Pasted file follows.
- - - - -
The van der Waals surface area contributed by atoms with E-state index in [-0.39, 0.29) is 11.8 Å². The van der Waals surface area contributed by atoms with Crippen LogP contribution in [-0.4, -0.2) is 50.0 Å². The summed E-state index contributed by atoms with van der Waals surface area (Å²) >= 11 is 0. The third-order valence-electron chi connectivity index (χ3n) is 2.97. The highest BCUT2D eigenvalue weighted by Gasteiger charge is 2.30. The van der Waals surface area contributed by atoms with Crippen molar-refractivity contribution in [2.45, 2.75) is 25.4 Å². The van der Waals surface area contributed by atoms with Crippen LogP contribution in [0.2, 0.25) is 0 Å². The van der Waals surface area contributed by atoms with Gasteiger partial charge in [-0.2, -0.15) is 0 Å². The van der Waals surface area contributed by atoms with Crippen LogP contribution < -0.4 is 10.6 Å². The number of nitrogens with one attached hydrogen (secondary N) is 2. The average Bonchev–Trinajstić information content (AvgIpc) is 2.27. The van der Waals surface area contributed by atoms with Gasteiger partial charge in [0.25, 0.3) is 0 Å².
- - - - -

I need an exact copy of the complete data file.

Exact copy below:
The van der Waals surface area contributed by atoms with E-state index in [-0.39, 0.29) is 11.8 Å². The van der Waals surface area contributed by atoms with Crippen LogP contribution in [-0.4, -0.2) is 50.0 Å². The summed E-state index contributed by atoms with van der Waals surface area (Å²) >= 11 is 0. The third-order valence-electron chi connectivity index (χ3n) is 2.97. The highest BCUT2D eigenvalue weighted by Gasteiger charge is 2.30. The van der Waals surface area contributed by atoms with Crippen molar-refractivity contribution in [2.45, 2.75) is 25.4 Å². The van der Waals surface area contributed by atoms with Crippen LogP contribution in [0.2, 0.25) is 0 Å². The van der Waals surface area contributed by atoms with Gasteiger partial charge in [-0.2, -0.15) is 0 Å². The van der Waals surface area contributed by atoms with Crippen LogP contribution < -0.4 is 10.6 Å². The number of nitrogens with one attached hydrogen (secondary N) is 2. The average Bonchev–Trinajstić information content (AvgIpc) is 2.27. The van der Waals surface area contributed by atoms with Gasteiger partial charge in [0.25, 0.3) is 0 Å².